Being new to blogs, I am not sure how much of one's daily life is likely to be of interest.
The cows, at any rate, are enjoying the first new growth and are luxuriating in the spring sunlight. and rejoicing in the fact that they are all free from Bovine Viral Diarrhoea, which is being eradicated from the whole of Scotland. A forward-looking policy.
I am gathering resolve to have a go at cutting a few peats, though a recent heart episode and leaky heart valve may limit my activities to listening to the larks - if they've arrived and if they are audible . . .
Down in the Heatherwood hospital, surrounded by other elderly over-weight heart cases with strange London accents, my heart was lifted by the voice of a Scottish nurse from Luss - brilliant at her job. We reminisced about the bridge at the head of Glen Luss and she found out for me that it was built by William John in 1770 to celebrate the arrival of black-faced sheep in Scotland. William John carved a splendid ram's head on the bridge, so it is called The Tup Bridge. Of course not everyone welcomed the sheep - that was, in part, the start of the Clearances.
A good review of my 3 CDs has come out in the April issue of International Record Review, which is, well, heartening, but I have sadly had to cancel appearances at the Edinburgh International Harp Festival and a concert to celebrate the bi-centenary of Nathaniel Gow. It would have been an honour to have taken part. I am also missing the celebration of the publication of a Festschrift for the great Gaelic scholar, John MacInnes. I contributed a chapter and would have loved to be there to raise a glass to him - but I am still intending to give a paper at the Celtic Revival Conference in Edinburgh at the start of next month and may yet get to Galway Early Music Festival for a gathering of all the crazy eccentric musicians who play bronze age horns, carnyx, trompa creda and who knows what not else. A unique opportunity to parade through the streets blowing my dord iseal (deep bronze age horn). Simon and Maria O'Dwyer, John Kenny, John Mescal, Barnaby Brown, and Peter Holmes - all the best of friends, all touched by that wonderful freedom which breaks through all the conformities and opens up new worlds.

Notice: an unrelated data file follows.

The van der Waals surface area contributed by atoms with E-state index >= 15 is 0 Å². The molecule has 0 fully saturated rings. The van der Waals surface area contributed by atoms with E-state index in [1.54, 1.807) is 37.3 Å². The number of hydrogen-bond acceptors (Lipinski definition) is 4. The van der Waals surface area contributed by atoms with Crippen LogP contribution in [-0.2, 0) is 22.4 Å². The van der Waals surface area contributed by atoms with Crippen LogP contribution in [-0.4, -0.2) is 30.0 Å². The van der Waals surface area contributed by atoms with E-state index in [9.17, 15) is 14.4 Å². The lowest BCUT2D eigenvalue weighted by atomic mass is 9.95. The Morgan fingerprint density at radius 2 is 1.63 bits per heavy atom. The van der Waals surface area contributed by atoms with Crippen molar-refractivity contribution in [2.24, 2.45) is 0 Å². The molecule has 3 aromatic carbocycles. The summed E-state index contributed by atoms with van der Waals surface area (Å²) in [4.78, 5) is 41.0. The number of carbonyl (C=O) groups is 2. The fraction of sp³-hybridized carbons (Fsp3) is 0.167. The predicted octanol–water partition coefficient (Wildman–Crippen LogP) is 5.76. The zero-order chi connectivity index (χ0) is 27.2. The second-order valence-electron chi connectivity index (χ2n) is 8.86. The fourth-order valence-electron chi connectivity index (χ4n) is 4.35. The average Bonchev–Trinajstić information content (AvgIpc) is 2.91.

John Purser is widely known as a composer, musicologist, poet, playwright, and broadcaster.